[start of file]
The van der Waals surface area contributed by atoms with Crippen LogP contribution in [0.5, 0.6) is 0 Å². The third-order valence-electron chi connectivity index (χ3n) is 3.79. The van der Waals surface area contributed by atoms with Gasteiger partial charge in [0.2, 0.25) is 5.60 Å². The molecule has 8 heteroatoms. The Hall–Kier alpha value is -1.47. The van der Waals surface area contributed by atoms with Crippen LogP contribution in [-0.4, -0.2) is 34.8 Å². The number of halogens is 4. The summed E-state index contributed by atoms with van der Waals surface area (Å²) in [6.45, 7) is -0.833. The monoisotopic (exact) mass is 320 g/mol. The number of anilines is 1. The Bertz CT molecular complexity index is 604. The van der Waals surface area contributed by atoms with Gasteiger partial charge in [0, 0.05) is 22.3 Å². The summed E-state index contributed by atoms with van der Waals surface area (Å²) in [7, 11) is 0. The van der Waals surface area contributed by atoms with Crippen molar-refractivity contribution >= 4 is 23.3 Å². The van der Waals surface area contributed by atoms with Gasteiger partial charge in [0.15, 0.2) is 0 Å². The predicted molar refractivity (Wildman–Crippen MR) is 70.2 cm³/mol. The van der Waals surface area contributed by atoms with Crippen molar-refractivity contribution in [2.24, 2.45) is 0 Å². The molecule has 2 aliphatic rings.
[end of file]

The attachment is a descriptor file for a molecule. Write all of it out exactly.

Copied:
The van der Waals surface area contributed by atoms with Crippen LogP contribution in [0.5, 0.6) is 0 Å². The third-order valence-electron chi connectivity index (χ3n) is 3.79. The van der Waals surface area contributed by atoms with Gasteiger partial charge in [0.2, 0.25) is 5.60 Å². The molecule has 8 heteroatoms. The Hall–Kier alpha value is -1.47. The van der Waals surface area contributed by atoms with Crippen LogP contribution in [-0.4, -0.2) is 34.8 Å². The number of halogens is 4. The summed E-state index contributed by atoms with van der Waals surface area (Å²) in [6.45, 7) is -0.833. The monoisotopic (exact) mass is 320 g/mol. The number of anilines is 1. The Bertz CT molecular complexity index is 604. The van der Waals surface area contributed by atoms with Gasteiger partial charge in [0, 0.05) is 22.3 Å². The summed E-state index contributed by atoms with van der Waals surface area (Å²) in [7, 11) is 0. The van der Waals surface area contributed by atoms with Crippen molar-refractivity contribution >= 4 is 23.3 Å². The van der Waals surface area contributed by atoms with Gasteiger partial charge in [0.15, 0.2) is 0 Å². The predicted molar refractivity (Wildman–Crippen MR) is 70.2 cm³/mol. The van der Waals surface area contributed by atoms with Crippen molar-refractivity contribution in [2.24, 2.45) is 0 Å². The molecule has 2 aliphatic rings.